The Humor Corner



Are Jews Wired to Laugh?

Welcome to the Humor Corner (HC) of the Beth HaTephila Website. Check back to catch your Jewish chuckle, giggle, snicker, hoot, snort, cackle, chortle, guffaw, hysterics jitter, or double up of the day.

Beware, though, of drinking or eating while you gaze. Of course, HC comes with the usual disclaimers. CBHT is not responsible for any after effects …except for helping you feel better, lighter of head and tummy, and throughout the day flashbacks of what you read and chortled over.  Direct others to HC. Share humor with all. As Victor Borge  (Who?) noted, “Laughter is the shortest distance between two people.

    Humor and the Jewish People

    366 words read out loud should take about 2.8 minutes
    http://www.speechinminutes.com/

    Humor and the Jewish People

    The Jewish people lay claims to the oldest of written histories, as well as an endless list of grievances toward the mostly hostile world in which we have lived. We have endured over 4,000 years of persecution, slaughter, torture, inquisitions, pogroms, and death camps.

    We were enslaved by the Egyptians, slaughtered by the Philistines, exiled by the Babylonians, dispersed by the Romans, and butchered and chased from land to land in Europe. A history of pain and suffering, tragedies, of great losses, and of surviving against all odds. Jewish humor, too, has persevered over many a generation. Wit and laughter helped sustain the us in our misery. It also provides us with a unique and insightful tool for the examination of our chronicles, attitudes, and way of coping with reality.

    Jewish humor derives from the immense disparity between what was expected to be the glorious destiny of the “Chosen People” who were to be “light until the nations” and our long tormented and often bleak existence.

    We perceived ourselves as the “Nation of the Book,” the people who view themselves as an intellectual powerhouse and have pride in our ability in interpreting vast complexities of sacred texts found ourselves powerless in our dealings with hostile rules, malicious brainless peasants, and anti-Semites throughout our history. Though cohesive in our private world, we felt isolated and apart from the world at large. To help cope with this disparity, we Jews created a humor where laughter and tears, happiness and fear were inextricable.

    The typical Jewish joke revolves around those situations that are familiar to all Jews, geography notwithstanding. The point of a traditional joke was grasped as quickly by the shtetl dweller as by his more sophisticated brother in the large metropolis.

    The humor is full of acute social observations, exposing mental follies and the frailties of human nature. The gist of the jest is often a play on words, double entendres, animated facial expression, and conspicuous body language.

    An old Yiddish proverb expresses it poignantly, “burdens are from God, shoulders too.” Shoulders at times bear the load, and at times shrug it off. The humorous element of a conventual Jewish anecdote is as amusing today as it was in days past, forfeiting none of tis biting relevance to time.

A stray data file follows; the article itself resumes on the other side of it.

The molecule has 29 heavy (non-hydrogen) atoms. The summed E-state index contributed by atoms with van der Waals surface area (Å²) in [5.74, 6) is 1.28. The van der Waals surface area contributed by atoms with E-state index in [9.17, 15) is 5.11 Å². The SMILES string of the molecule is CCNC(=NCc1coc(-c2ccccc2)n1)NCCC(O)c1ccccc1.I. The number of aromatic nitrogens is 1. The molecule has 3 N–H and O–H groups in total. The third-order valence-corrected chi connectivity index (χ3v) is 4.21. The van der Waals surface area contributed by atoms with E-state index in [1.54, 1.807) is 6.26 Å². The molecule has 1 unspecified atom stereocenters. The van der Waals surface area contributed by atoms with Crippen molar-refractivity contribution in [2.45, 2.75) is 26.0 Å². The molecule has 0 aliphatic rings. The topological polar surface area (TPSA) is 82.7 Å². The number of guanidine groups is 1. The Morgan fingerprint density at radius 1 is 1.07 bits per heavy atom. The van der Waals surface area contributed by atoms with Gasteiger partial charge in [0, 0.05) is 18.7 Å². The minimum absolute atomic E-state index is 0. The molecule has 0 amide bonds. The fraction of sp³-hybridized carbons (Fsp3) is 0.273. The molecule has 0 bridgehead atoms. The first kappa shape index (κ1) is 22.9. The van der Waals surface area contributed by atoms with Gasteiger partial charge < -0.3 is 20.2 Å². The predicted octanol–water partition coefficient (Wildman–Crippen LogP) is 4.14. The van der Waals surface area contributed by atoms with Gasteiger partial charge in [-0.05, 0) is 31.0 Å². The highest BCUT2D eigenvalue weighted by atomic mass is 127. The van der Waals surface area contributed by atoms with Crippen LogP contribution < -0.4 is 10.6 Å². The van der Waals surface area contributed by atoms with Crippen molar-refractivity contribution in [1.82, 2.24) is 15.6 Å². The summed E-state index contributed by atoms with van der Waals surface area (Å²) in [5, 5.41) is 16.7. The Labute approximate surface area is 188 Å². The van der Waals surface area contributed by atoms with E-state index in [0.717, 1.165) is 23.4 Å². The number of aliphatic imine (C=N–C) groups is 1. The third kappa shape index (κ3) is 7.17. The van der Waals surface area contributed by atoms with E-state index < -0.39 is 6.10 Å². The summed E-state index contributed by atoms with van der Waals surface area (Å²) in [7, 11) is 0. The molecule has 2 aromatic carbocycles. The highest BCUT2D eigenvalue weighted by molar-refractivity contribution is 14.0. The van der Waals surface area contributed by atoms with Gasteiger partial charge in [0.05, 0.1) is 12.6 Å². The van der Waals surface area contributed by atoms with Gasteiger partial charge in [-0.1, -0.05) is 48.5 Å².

Lightly edited; Original article copyright David Minkoff
    May be freely copied for private use only.

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    Post Yom Kippur

    Dr. Michael Miller, indicated people should combine regular exercise with 15 minutes of laughter a day for good cardiovascular health. "It is conceivable that laughing may be as important to maintain a healthy endothelium, and reduce the risk of cardiovascular disease," said Miller.

    A Laugh A Day May Keep Heart Disease At BAA
    Copyright @ Health Talk
    March 9, 2005


    Jewish humor examines the role of religion in contemporary life, often gently mocking the religious hypocrite.


    So, grab your phone and start or add to the necessary 15 daily minutes.  Time yourself. Rule is, you must read Humor Corner out loud with vigor and meaning. You cannot be a silent "laugher." Make noise, please.


    A Reform Rabbi was so compulsive a golfer that once, on Yom Kippur, she left the house early and went out for a quick nine holes by herself. An angel who happened to be looking on immediately notified his superiors that a grievous sin was being committed. On the sixth hole, God caused a mighty wind to take the ball directly from the tee to the cup - a miraculous shot.

    The angel was horrified. "A hole in one," he exclaimed, You call this punishment, Lord?

    Answered God with a sly smile, "So, who can she tell?"


    According to http://www.speechinminutes.com/, this short Rabbi story should have taken you .07 minutes reading out loud.  Now search out 14.3 minutes more humor. Laugh and stay healthy.


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    Victor Borge

    Enjoy 2.47 seconds of Hungarian Rhapsody

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